Process in a Dial Gauge Pressure Canner at 11 pounds pressure OR in a Weighted Gauge Pressure Canner at 10 pounds pressure:

Pints...............................................................20 minutes

Quarts............................................................25 minutes

Chicken Stock (Broth)

Hot Pack-Place large carcass bones in a large stockpot. Add enough water to cover bones. Cover pot and simmer until meat can be easily stripped from bones, about 30 to 45 minutes. Remove bones, cool broth and discard excess fat. Remove meat from bones and add to broth. Reheat to boiling. Fill jars, leaving 1-inch head space. Wipe jar rims. Adjust lids and process.

Process in a Dial Gauge Pressure Canner at 11 pounds pressure OR in a Weighted Gauge Pressure Canner at 10 pounds pressure:

Pints...............................................................20 minutes

Quarts............................................................25 minutes

Vegetable Soups

Hot Pack-Choose your favorite soup ingredients. Prepare each as you would for a hot pack in canning. Cooked meat or poultry can also be added, if desired. Combine ingredients with hot water, tomato juice or broth. CAUTION: Do not thicken or add milk.

Add salt to taste, if desired. Fill hot jars halfway with solid mixture. Continue filling with hot liquid, leaving 1-inch head space. Remove air bubbles. Wipe jar rims. Adjust lids and process.

Process in a Dial Gauge Pressure Canner at 11 pounds pressure OR in a Weighted Gauge Pressure Canner at 10 pounds pressure:

Pints...............................................................60 minutes

Quarts............................................................75 minutes

NOTE: Cooked seafood can also be added as part of the solid mixture, but the jars must be processed as follows:

Pints or Quarts.............................................100 minutes

Canning Pie Fillings

The following pie fillings are excellent, safe products when processed according to the directions in each recipe. Each canned quart makes one 8-to 9-inch pie.

The recipes for fruit pie fillings all use a modified food starch called Clear Jel®. This starch produces the correct thickening, even after the fillings are canned and baked. Other starches, such as corn starch, break down and result in runny filling. Check the canning and freezing supply area of your store for Clear Jel®. If it is not available there, contact your county Extension agent for information on how you can obtain it.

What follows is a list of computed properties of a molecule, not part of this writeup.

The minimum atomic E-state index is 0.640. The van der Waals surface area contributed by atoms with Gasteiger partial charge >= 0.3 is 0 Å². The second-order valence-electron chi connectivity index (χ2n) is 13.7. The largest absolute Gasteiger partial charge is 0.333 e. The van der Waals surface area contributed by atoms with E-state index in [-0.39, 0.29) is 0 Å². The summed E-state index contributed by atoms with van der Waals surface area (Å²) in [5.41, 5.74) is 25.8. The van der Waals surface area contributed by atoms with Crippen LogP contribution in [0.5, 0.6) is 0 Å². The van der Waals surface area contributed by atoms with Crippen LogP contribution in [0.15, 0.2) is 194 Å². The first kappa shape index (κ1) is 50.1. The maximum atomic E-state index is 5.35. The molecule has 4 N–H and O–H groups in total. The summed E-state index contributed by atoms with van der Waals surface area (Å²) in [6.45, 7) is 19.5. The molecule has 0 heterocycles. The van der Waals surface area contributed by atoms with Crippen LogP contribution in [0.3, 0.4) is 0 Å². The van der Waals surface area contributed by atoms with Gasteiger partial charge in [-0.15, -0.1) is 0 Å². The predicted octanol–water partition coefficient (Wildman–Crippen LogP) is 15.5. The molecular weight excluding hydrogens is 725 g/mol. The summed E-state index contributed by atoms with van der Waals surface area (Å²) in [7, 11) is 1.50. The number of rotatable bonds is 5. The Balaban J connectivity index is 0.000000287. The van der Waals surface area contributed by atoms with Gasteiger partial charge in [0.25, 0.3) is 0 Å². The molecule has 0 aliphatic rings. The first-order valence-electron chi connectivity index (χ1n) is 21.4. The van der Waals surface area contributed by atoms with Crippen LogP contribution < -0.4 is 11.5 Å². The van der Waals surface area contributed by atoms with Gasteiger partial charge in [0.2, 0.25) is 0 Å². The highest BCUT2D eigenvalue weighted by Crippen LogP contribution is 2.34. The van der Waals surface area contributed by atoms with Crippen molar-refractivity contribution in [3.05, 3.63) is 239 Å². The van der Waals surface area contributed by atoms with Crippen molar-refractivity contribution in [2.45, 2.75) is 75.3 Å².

Because the variety of fruit may alter the flavor of the fruit pie, can a trial quart and make a pie with it. Then adjust the sugar and spices in the recipe to suit your personal preferences. The amount of lemon juice should not be altered, because it helps with the safety and storage stability of the fillings.

Caution! Altitude Adjustments

The processing times and pressures given for canning pie fillings are for altitudes of 0-1000 feet. If you are canning at a higher altitude, follow these altitude adjustments:

  Apple Pie Filling

  Ingredients Needed For
  1 Quart Jar
7 Quart Jars
Blanched sliced apples
Sugar
Clear Jel®
Cinnamon
Nutmeg (optional)
Cold Water
Apple Juice
Yellow food coloring (optional)
Bottled lemon juice
3½ cups
¾ + 2 Tbsp.
¼ cup
½ teaspoon
1/8 teaspoon
½ cup
¾ cup
1 drop
2 tablespoons
6 quarts
5½ cups
1½ cups
1 tablespoon
1 teaspoon
2½ cups
5 cups
7 drops
¾ cup

Use firm, crisp apples. Stayman, Golden Delicious, Rome and other varieties of similar quality are suitable. If apples lack tartness, use additional ¼ cup of lemon juice for each 6 quarts of sliced apples.